The hips do more work than we realise, and yet they are the most neglected. They can only get ignored for so long until they begin to invite pain and injury. Similarly, skipping out on stretching and strengthening can lead to it becoming brittle and aching. This can occur while you sit, squat, walk, climb or run. Sadly, many people lead a sedentary lifestyle that, in turn, leads to poor posture and an overall unhealthy lifestyle.
Your hips are at the centre of major lifestyle activities, and you have to ensure they are strong. Getting them in motion can fire up the muscles and, when not strengthened, it can subsequently invite pain and injury. Therefore, it is advisable to strengthen those muscles to make a positive impact. Whether you like it or not, your hip flexors (the group of muscles responsible for flexion at the hip) are vital in stabilising your muscles while in motion.
There are other benefits to doing hip exercises like core stability and managing back pain, IT-band issues, knee and ankle pain. Therefore, by restoring mobility in your hips, you can build a strong base. By incorporating hip-specific moves to your workout routine, life activities would be so much easier. With these moves and exercises, you can build mobility and strengthen your hips.
Five hip strengthening exercises you can do anywhere
When you do exercises that mimic everyday movements, like squats, hip hinges, lunges and step-ups, you’re strengthening your muscles to an extent. However, when you focus on one movement consistently, like a run or the same number of squats, your hips won’t get stronger.
When doing these exercises, you should mix them up and not do just one. This is why we’re sharing with you five hip strengthening exercises. With these, you can get the results you seek. Begin by doing this twice or thrice weekly, then you can increase the number of days.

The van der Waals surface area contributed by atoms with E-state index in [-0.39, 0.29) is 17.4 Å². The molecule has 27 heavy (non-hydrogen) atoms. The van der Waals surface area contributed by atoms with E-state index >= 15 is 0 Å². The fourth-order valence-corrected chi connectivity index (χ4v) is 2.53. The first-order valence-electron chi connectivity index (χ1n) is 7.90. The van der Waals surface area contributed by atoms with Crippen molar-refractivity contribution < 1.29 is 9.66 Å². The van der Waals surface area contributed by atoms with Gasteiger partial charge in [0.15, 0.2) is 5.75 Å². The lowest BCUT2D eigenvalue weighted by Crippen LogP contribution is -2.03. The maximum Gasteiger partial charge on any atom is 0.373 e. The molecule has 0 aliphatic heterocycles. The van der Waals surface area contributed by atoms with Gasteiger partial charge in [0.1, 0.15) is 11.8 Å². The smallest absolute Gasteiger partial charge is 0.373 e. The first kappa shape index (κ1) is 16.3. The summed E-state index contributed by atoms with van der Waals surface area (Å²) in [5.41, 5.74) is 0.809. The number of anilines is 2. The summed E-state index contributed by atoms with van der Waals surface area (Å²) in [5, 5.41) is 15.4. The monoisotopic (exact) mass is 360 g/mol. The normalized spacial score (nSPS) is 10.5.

Modelling these moves is Hollis Tuttle, certified run coach and director of instructors at CityRow in New York City.
Tools you’ll need
- Hand weights
- Glute-hamstring developer (GHD)
- Yoga mat
- Step or bench
- DynaDisc or pillow
1. Elevated glute bridge
What it does: Strengthens your glutes, core and hamstrings.
How to do it: Lie faceup, bend your knees, and place your feet on top of a stair, box or low bench about hip-width apart. Add a resistance band around your legs above the knee. With your arms resting on the floor, drive through the heels and press the hips toward the ceiling. Lower hips to the floor. Complete 3 sets of 12 reps.
2. Single-leg dead-lift
What it does: Gives you core and hip stability, upper back strength and balance.
How to do it: Stand with the feet shoulder-width apart. With a soft bend in both knees, shift your weight to your right leg and, maintaining a flat back, hinge at the hips as left leg swings behind you. Lower chest until your torso and left leg are parallel to the ground. Pause, then squeeze the glutes and thrust the hips forward as you return to a standing position. Complete 3 sets of 12 reps on each leg.
3. Banded monster walk
What it does: It targets the hip flexors, glutes and hamstrings.
How to do it: Loop a resistance band around your ankles. Stand with feet just wider than hip-width apart so there is tension on the band. Lower to an athletic position (a quarter squat), then step forward and out in a diagonal direction, maintaining resistance on the band. Take 10 to 20 big steps forward, then walk backward and repeat. Complete 3 sets.
Follow these exercises modelled by Heather Lin, a New York City resident who does her best to fit exercise into her busy life.
4. Banded jump squat
What it does: Strengthens your glutes and hip muscles.
How to do it: Place a looped mini resistance band just above your knees. Stand with your feet about shoulder-width apart. Then, hinge forward at your hips and sit your b**t back into a squat. Squat as deep as your mobility will allow, but not further than parallel to the ground. Jump up into the air as high as you can and straighten out your legs. Finally, swing your arms down by your sides for momentum, and keep your back straight and chest lifted. Land back on the floor with soft knees. Do 8-10 reps.
5. Step up to reverse lunge
What it does: Increases the intensity of an exercise without adding weight.
How to do it: Stand facing a box, step, bench or chair. Then step onto the box with your right foot and drive through your right heel and glute to bring your left leg up to meet the right. Let your left foot hover, and keep most of the weight in your right foot. Step back down with your left foot, then step your right foot back about two feet behind the left and lower immediately into a reverse lunge. Finally, push through your left foot to stand back up (that’s 1 rep) and move right into the next step-up. Do 12-15 reps on each leg.